Currently major indicators continue to support over-weighting cash and bonds while some equity positions can be taken in technically sound investments. An encouraging sign last week was that as the major indexes lost across the board, the underlying technical indicators like the New York Stock Exchange Bullish Percent (NYSEBP) did not lose and remained steady.

The markets are presently range bound. The DJIA has support at 9800 and resistance at 10,900, while the S&P 500 has support at 1050 and resistance at 1170. In other words there is simply no clear direction in the markets.

Favored sectors include Aerospace Airline, Machinery and Tools, Real Estate, Restaurants, and Savings & Loans. Only strong technical positions should be entered in these or any sector. Broad market investments continue to favor the small and mid cap sectors in the US; and internationally, emerging markets continue to show greater relative strength over developed ones.

I continue to hold my opinion that while treasuries are strong, they are very expensive at this point in time and new positions should be entered into thoughtfully. Corporate intermediate-term bonds remain favored.

Corporate bonds contain elements of both interest rate risk and credit risk. Treasury bills are guaranteed by the U.S. government as to the timely payment of principal and interest, and if held to maturity, offer a fixed rate of return and fixed principal value. U.S. Treasury bills do not eliminate market risk. The purchase of bonds is subject to availability and market conditions. There is an inverse relationship between the price of bonds and the yield: when price goes up, yield goes down, and vice versa. Market risk is a consideration if sold or redeemed prior to maturity. Some bonds have call features that may affect income.

As always, if you have any specific questions on your portfolio or wish to talk to me, please do not hesitate to call.

P.S. If you think this type of analysis would be of benefit to anyone you know, please share this communication with them.


Paul Merritt, MBA, AIF(R). CRPC(R) Principal NTrust Wealth Management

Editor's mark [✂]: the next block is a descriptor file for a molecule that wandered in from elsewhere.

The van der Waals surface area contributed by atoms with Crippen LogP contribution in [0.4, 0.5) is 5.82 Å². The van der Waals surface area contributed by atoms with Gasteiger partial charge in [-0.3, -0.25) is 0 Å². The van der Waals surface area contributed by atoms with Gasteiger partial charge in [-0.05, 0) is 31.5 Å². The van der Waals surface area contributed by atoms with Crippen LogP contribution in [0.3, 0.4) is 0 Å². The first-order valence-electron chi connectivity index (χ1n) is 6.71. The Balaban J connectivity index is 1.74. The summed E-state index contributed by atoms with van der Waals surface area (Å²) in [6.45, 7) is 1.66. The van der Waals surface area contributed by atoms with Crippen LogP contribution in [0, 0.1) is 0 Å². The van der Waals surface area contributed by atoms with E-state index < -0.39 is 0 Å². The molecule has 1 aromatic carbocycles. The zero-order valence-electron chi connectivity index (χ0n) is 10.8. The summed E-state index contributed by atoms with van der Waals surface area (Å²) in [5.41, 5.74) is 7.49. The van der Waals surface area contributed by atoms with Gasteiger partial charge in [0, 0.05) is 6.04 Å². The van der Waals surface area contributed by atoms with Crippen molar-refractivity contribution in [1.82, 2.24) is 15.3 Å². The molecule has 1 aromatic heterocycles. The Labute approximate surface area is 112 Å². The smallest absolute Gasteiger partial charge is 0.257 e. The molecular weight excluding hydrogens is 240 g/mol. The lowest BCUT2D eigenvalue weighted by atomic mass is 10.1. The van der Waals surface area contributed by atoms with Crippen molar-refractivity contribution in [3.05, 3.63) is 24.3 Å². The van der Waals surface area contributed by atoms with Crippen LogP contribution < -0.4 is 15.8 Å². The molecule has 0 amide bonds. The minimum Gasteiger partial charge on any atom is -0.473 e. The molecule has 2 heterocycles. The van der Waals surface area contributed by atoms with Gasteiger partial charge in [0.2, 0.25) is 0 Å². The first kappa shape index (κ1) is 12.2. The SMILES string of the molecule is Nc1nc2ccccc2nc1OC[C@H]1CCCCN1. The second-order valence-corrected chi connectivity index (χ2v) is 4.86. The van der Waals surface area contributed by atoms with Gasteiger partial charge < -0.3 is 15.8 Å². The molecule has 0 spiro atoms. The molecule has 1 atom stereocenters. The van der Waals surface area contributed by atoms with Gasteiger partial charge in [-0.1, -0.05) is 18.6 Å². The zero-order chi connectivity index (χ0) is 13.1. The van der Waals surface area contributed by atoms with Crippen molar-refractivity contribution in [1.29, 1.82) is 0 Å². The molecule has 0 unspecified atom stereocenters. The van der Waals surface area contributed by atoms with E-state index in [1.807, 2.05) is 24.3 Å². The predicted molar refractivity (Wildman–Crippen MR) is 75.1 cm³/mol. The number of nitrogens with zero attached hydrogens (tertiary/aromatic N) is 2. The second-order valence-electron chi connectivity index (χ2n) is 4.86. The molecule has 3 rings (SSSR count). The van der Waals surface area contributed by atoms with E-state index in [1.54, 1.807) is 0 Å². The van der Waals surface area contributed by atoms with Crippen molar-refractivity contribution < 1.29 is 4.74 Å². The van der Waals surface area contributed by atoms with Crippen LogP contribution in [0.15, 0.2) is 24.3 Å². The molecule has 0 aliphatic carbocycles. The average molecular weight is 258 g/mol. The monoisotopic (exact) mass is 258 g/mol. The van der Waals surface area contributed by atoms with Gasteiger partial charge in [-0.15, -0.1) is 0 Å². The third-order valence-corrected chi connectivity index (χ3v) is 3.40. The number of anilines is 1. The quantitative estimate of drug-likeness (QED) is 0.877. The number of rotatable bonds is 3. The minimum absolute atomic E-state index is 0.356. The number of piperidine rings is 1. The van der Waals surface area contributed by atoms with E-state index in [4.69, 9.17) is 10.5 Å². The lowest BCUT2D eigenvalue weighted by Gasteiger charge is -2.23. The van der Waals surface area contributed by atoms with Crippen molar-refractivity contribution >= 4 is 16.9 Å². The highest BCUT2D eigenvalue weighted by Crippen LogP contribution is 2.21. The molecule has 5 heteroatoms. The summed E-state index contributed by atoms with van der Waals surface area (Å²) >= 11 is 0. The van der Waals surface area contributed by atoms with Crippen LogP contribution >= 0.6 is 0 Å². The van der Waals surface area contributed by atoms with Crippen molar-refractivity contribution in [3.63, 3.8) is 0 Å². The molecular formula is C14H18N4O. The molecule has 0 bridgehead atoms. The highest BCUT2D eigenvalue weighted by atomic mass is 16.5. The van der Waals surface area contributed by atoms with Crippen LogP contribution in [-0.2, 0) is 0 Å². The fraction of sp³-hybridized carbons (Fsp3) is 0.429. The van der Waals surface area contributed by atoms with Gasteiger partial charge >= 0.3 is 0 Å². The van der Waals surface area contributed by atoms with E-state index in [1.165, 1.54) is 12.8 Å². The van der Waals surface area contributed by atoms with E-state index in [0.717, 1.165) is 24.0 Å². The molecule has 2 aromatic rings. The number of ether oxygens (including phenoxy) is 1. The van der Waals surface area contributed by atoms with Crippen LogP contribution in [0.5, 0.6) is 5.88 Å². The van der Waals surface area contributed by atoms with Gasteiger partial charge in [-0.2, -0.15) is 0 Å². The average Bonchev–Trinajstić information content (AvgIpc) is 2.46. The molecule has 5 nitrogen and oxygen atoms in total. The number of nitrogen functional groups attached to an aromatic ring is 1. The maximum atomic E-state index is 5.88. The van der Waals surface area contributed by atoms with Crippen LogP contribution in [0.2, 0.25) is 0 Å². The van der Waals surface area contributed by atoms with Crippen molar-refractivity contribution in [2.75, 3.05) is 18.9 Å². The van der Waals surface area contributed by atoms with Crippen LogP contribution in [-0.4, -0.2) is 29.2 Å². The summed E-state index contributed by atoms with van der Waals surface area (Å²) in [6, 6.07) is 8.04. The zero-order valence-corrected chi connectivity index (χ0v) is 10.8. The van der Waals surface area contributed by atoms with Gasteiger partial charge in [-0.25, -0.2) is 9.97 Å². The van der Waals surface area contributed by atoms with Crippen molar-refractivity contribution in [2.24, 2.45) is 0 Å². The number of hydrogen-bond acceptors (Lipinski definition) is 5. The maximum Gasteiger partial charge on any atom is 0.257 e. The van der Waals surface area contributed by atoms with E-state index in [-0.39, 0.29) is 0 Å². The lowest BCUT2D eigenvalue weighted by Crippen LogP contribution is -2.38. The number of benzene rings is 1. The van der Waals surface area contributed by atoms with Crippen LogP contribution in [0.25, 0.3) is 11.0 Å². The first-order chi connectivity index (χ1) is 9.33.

Past performance is not indicative of future results and there is no assurance that any forecasts mentioned in this report will be obtained. Technical analysis is just one form of analysis. You may also want to consider quantitative and fundamental analysis before making any investment decisions. Information in this update has been obtained from and is based upon sources that NTrust Wealth Management (NTWM) believes to be reliable, however NTWM does not guarantee its accuracy. All opinions and estimates constitute NTWM's judgment as of the date the update was created and are subject to change without notice. This update is for informational purposes only and is not intended as an offer or solicitation for the purchase or sale of a security. Any decision to purchase securities must take into account existing public information on such security or any registered prospectus. The bullish percent indicator (BPI) is a market breath indicator. The indicator is calculated by taking the total number of issues in an index or industry that are generating point and figure buy signals and dividing it by the total number of stocks in that group. The basic rule for using the bullish percent index is that when the BPI is above 70%, the market is overbought, and conversely when the indicator is below 30%, the market is oversold. The most popular BPI is the NYSE Bullish Percent Index, which is the tool of choice for famed point and figure analyst, Thomas Dorsey. All indices are unmanaged and are not available for direct investment by the public. Past performance is not indicative of future results. The S&P 500 is based on the average performance of the 500 industrial stocks monitored by Standard & Poors. The Dow Jones Industrial Average is based on the average performance of 30 large U.S. companies monitored by Dow Jones & Company. The Dow Jones Corporate Bond Index is comprised of 96 investment grade issues that are divided into the industrial, financial, and utility/telecom sectors. They are further divided by maturity with each of the sectors represented by 2, 5, 10 and 30-year maturities. The Morgan Stanley Capital International (MSCI) Europe, Australia and Far East (EAFE) Index is a broad-based index composed of non U.S. stocks traded on the major exchanges around the globe. Securities and Advisory Services offered through Commonwealth Financial Network(R), Member FINRA/SIPC, a Registered Investment Adviser.